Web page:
China to add wind power capacity
August 15, 2005
In recent years China has significantly expanded its interests in renewable energy sources including wind, solar, biofuels, tidal, and small hydroelectric dams. Below is an article from the Associated Press on a planned expansion of the country’s wind power capacity
China to Build Offshore Wind Power Complex
SHANGHAI, China (AP) — China plans to construct its first offshore wind power complex next year in hopes of easing chronic electricity shortages, the official Xinhua News Agency reported Monday.
The complex, to be built in the Bohai Sea off the northern province of Hebei, is designed to have a generating capacity of 1 million kilowatts when completed in 2020, Xinhua said.
An initial phase to begin construction late next year will generate 50,000 kilowatts, it said, citing Gao Xihai, a vice manager of the Huanghua Port Development Zone which is promoting the project.
The plans come as Chinese cities struggle with power shortages that have forced scheduled blackouts and required industries to close or shift production to weekends or other times when demand is weakest.
Officials announced last week that China plans to add 70 million kilowatts annually to the power grid through 2007 for a total of 650 million kilowatts. They said China could by then have an electricity surplus.
China is heavily reliant on coal burning thermal power plants, but reportedly has set a generating target of 20 million kilowatts from renewable energy sources such as hydropower, solar power and wind power by 2020.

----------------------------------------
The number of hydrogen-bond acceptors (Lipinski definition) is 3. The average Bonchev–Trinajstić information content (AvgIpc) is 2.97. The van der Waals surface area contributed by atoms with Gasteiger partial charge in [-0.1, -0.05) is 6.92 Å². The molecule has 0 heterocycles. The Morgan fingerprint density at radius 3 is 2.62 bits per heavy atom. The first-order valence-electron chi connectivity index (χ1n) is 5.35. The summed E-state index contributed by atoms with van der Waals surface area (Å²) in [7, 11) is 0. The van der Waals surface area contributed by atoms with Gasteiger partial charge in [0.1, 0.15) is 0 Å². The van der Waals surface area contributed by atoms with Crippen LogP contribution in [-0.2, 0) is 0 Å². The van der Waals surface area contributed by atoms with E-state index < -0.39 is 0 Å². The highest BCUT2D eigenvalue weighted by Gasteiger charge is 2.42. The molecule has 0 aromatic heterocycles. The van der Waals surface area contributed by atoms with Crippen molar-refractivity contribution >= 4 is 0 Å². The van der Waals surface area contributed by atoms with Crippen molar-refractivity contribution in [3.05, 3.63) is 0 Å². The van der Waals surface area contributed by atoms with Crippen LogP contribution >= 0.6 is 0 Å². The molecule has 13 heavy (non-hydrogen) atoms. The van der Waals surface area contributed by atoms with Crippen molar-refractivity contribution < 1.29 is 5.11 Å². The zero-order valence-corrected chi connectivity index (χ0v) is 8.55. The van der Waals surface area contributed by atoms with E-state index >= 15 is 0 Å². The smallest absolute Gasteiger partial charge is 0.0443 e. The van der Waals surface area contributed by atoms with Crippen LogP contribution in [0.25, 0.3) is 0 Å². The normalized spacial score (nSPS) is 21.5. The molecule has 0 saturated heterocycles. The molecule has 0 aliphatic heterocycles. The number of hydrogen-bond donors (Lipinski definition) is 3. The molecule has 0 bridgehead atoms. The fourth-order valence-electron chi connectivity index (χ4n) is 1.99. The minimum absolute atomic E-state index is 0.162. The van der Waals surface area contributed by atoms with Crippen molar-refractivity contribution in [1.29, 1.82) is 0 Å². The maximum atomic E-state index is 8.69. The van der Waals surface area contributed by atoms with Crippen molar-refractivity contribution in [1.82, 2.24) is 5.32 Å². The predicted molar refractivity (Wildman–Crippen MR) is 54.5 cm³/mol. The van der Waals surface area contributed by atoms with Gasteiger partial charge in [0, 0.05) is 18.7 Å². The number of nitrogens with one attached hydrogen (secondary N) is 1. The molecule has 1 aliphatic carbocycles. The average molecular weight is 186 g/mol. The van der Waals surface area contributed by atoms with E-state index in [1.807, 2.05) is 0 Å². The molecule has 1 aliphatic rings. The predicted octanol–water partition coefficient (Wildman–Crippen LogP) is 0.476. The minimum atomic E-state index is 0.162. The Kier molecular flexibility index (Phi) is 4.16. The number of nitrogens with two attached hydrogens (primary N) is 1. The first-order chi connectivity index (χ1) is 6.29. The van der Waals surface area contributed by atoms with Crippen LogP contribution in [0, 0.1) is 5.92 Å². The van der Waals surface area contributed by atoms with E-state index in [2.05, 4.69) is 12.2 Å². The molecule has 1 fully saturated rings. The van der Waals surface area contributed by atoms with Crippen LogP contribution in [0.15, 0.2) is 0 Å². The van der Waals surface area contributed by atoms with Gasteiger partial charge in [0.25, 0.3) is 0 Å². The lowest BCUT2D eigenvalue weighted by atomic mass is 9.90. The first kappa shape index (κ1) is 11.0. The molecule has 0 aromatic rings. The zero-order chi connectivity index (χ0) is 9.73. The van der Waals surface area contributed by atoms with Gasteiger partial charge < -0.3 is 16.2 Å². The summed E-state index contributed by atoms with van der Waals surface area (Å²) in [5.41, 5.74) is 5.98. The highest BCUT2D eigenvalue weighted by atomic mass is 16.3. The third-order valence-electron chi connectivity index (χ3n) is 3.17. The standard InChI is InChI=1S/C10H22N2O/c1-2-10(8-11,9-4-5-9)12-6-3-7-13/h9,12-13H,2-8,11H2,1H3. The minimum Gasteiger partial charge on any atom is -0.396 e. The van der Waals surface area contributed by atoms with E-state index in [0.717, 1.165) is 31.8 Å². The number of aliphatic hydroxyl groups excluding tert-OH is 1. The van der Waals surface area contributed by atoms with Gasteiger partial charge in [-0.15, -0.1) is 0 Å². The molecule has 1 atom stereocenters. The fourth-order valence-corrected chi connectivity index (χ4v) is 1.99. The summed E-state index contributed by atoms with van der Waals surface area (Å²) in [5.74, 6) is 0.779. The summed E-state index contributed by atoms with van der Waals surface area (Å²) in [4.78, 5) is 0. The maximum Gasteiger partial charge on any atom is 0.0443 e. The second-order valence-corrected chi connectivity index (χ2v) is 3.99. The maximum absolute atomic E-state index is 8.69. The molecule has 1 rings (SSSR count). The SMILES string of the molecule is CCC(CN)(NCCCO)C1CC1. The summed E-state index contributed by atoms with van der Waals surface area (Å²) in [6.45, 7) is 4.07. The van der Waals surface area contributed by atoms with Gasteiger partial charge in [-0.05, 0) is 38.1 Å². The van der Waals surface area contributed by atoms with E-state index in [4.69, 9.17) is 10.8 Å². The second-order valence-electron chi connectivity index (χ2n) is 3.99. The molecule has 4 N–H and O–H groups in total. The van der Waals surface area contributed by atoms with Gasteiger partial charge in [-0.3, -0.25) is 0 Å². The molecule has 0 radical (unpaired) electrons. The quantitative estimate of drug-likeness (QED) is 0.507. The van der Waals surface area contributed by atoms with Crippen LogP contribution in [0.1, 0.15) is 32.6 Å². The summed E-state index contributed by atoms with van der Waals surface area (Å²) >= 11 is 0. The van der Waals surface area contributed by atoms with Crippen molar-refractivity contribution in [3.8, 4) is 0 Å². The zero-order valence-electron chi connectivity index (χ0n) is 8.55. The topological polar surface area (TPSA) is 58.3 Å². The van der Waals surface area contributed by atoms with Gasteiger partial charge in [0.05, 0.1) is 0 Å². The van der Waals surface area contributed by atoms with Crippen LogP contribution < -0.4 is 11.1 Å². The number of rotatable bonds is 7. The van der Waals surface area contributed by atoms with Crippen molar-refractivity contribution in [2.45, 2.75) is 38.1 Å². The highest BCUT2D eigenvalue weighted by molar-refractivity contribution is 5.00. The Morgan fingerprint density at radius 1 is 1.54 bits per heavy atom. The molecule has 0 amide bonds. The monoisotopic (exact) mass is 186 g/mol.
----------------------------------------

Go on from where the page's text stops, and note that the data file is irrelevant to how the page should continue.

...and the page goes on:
China’s government says wind power potentially could generate 253 million kilowatts, although only a tiny fraction of that has so far been exploited.
Xinhua said the Hebei project would cost a total of $1.1 billion, split between the Huanghua Port Development Zone and the Guohua Energy Investment Co.
ARTICLE CONTENT COPYRIGHT the AP. THIS CONTENT IS INTENDED SOLELY FOR EDUCATIONAL PURPOSES.
mongabay.com users agree to the following as a condition for use of this material:
This site contains copyrighted material the use of which has not always been authorized by the copyright owner. Such material is made available in an effort to advance understanding of environmental issues. This constitutes ‘fair use’ of any such copyrighted material as provided for in section 107 of the US Copyright Law. In accordance with Title 17 U.S.C. Section 107, the material on this site is distributed without profit. If you wish to use copyrighted material from this site for purposes of your own that go beyond ‘fair use’, you must obtain permission from the copyright owner.
If you are the copyright owner and would like this content removed from mongabay.com, please contact me.